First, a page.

throw Exception('Route ${settings.name} requires a count');
        }

        return MaterialPageRoute(
          settings: settings,
          builder: (_) => SecondPage(
            viewModel: SecondPageViewModel(count: count),
          ),
        );
      case '/third':
        return MaterialPageRoute(
          settings: settings,
          builder: (_) => ThirdPage(viewModel: ThirdPageViewModel()),
        );
      default:
        throw Exception('Route ${settings.name} not implemented');
    }
  }
}

This class has a routes method that matches the requirements from MaterialApp.onGenerateRoute. Here we map the names to the pages, handling their arguments and such. This is probably the best place to resolve dependencies. For example, instead of using a Service Locator like GetX through out the app, you only resolve it here, keeping your code clean, easy to test and maintain, following SOLID as much as possible. More about that in future posts.

Another suggestion is to have multiple routes files, one per group of features, so you don't end up with a huge single file.

It's time to update main.dart to point to the new routes:

void main() {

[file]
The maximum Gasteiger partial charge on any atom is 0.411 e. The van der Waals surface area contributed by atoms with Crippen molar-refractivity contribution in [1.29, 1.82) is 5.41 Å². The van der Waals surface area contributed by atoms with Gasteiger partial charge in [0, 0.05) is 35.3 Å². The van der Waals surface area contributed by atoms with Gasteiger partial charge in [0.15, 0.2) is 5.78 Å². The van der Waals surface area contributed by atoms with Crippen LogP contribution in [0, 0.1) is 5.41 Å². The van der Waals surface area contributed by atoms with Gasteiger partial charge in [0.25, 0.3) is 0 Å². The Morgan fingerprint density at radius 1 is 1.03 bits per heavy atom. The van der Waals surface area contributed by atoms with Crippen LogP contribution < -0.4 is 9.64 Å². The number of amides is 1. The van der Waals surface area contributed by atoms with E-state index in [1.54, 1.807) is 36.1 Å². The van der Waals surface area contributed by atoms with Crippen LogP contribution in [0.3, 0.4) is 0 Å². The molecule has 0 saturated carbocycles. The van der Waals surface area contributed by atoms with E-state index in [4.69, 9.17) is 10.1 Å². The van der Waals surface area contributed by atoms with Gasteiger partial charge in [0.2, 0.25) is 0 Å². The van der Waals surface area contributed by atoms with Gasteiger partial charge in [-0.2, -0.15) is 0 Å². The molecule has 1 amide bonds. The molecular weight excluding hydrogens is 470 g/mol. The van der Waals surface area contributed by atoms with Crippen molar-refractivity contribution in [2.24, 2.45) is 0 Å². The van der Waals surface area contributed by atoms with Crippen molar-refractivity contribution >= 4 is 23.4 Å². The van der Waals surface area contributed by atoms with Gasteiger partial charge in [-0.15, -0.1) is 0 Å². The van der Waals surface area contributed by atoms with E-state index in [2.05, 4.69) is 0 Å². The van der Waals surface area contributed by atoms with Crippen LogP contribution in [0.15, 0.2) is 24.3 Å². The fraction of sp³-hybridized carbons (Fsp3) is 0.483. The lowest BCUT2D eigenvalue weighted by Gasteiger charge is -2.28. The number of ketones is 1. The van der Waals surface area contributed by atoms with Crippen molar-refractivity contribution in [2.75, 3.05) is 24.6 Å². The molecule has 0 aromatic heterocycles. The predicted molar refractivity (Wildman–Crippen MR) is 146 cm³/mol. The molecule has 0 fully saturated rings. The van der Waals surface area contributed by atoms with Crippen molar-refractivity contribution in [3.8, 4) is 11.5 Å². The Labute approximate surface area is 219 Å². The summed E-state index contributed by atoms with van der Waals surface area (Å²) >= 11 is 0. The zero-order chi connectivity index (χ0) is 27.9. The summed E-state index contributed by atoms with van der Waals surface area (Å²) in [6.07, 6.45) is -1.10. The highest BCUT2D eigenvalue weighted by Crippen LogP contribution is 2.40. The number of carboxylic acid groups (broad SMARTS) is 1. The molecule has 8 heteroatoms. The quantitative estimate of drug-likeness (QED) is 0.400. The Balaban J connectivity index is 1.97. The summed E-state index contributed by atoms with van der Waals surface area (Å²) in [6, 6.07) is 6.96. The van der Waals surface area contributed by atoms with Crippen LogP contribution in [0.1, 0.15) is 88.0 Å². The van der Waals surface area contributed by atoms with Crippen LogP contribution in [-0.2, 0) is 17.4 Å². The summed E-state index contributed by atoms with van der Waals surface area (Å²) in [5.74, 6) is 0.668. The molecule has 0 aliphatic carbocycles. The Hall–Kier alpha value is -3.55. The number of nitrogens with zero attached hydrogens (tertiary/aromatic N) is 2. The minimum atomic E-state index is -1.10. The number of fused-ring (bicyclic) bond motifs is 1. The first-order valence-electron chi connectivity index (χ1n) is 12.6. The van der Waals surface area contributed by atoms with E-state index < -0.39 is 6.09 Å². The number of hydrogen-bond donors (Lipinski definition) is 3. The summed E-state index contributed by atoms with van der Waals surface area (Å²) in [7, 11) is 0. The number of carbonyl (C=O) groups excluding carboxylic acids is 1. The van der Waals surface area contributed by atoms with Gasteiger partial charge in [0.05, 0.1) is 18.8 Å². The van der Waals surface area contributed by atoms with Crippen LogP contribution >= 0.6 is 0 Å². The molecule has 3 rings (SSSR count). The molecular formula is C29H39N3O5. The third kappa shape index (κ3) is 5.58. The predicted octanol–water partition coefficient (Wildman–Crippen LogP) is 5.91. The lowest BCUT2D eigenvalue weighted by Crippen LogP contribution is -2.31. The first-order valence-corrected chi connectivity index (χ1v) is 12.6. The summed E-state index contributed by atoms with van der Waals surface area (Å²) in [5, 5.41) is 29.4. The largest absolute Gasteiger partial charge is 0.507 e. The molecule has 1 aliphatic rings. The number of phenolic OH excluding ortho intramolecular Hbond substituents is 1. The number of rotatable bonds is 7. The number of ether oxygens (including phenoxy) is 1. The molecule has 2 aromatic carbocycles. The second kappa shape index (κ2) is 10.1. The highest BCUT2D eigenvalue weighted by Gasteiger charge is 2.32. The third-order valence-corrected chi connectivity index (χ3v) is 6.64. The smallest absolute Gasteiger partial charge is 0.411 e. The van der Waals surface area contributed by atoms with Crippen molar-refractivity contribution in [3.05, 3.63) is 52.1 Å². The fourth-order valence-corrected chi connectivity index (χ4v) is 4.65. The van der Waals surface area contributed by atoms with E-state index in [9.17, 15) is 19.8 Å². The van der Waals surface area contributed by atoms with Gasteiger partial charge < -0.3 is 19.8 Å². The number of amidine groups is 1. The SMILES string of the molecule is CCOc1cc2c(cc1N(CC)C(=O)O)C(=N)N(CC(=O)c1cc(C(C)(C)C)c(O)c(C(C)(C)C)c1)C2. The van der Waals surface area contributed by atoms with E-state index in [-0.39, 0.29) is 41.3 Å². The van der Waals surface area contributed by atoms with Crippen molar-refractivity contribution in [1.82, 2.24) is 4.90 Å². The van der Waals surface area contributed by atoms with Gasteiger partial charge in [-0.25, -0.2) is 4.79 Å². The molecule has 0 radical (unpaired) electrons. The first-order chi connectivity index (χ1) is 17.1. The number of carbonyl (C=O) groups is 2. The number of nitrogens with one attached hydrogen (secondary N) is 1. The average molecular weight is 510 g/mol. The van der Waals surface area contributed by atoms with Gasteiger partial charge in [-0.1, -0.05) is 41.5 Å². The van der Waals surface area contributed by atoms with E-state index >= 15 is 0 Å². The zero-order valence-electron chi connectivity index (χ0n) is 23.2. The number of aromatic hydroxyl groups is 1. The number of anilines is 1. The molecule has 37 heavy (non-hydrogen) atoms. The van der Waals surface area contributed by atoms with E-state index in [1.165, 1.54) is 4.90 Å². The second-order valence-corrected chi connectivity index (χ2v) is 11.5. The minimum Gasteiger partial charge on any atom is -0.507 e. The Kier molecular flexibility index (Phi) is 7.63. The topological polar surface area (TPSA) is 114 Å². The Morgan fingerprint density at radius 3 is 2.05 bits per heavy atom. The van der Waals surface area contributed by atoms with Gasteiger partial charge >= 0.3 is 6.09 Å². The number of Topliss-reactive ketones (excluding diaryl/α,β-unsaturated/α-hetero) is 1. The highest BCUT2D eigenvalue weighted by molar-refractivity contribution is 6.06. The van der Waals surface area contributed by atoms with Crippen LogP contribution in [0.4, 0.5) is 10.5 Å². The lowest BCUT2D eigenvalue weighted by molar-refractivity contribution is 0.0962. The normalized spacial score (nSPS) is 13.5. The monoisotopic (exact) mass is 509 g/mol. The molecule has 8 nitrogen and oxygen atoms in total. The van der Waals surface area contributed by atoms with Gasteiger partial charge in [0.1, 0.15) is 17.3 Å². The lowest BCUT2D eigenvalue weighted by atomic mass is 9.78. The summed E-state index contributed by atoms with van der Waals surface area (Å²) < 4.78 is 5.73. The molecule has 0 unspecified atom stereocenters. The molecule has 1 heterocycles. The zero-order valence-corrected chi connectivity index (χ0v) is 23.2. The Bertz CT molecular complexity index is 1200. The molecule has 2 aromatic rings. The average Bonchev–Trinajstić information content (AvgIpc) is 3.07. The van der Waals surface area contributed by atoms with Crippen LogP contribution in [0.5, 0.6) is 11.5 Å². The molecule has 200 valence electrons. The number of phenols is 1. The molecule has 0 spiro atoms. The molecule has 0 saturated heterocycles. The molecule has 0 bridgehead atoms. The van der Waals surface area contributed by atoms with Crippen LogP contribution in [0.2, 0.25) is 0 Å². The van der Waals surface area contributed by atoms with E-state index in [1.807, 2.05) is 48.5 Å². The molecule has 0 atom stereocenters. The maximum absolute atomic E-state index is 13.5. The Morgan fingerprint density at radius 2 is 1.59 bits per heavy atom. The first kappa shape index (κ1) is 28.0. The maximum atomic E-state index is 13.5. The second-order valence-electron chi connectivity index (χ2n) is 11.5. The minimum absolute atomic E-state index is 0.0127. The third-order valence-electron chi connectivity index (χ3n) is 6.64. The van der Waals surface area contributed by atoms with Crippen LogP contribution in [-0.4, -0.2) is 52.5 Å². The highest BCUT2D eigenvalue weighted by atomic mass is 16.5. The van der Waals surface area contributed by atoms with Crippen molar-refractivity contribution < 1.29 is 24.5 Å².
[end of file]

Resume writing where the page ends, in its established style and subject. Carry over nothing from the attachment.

runApp(MyApp());
}

class MyApp extends StatelessWidget {
  final _router = AppRouter();

  MyApp({Key? key}) : super(key: key);

  @override
  Widget build(BuildContext context) {
    return MaterialApp(
      title: 'Flutter Demo',
      theme: ThemeData(
        primarySwatch: Colors.blue,
      ),
      navigatorObservers: [routeObserver],
      initialRoute: '/',
      onGenerateRoute: _router.route,
    );
  }
}

Easy peasy lemon squeezy!

Conclusion

We made great progress with our architecture today. Honestly, I believe that most small-ish project that follow this simple MVVM pattern with this routing setup will be easy to maintain and scale to a certain point.

For medium-large size applications/teams, we'd be better off organising our code in a couple more layers to ensure we won't have 1000s of lines in each view model. Have a read at Part 3 to learn more about it.

Don't forget to check out the full source code for this project on Github.

Thanks for reading and let me know what you think. Feel free to message me up on Twitter too!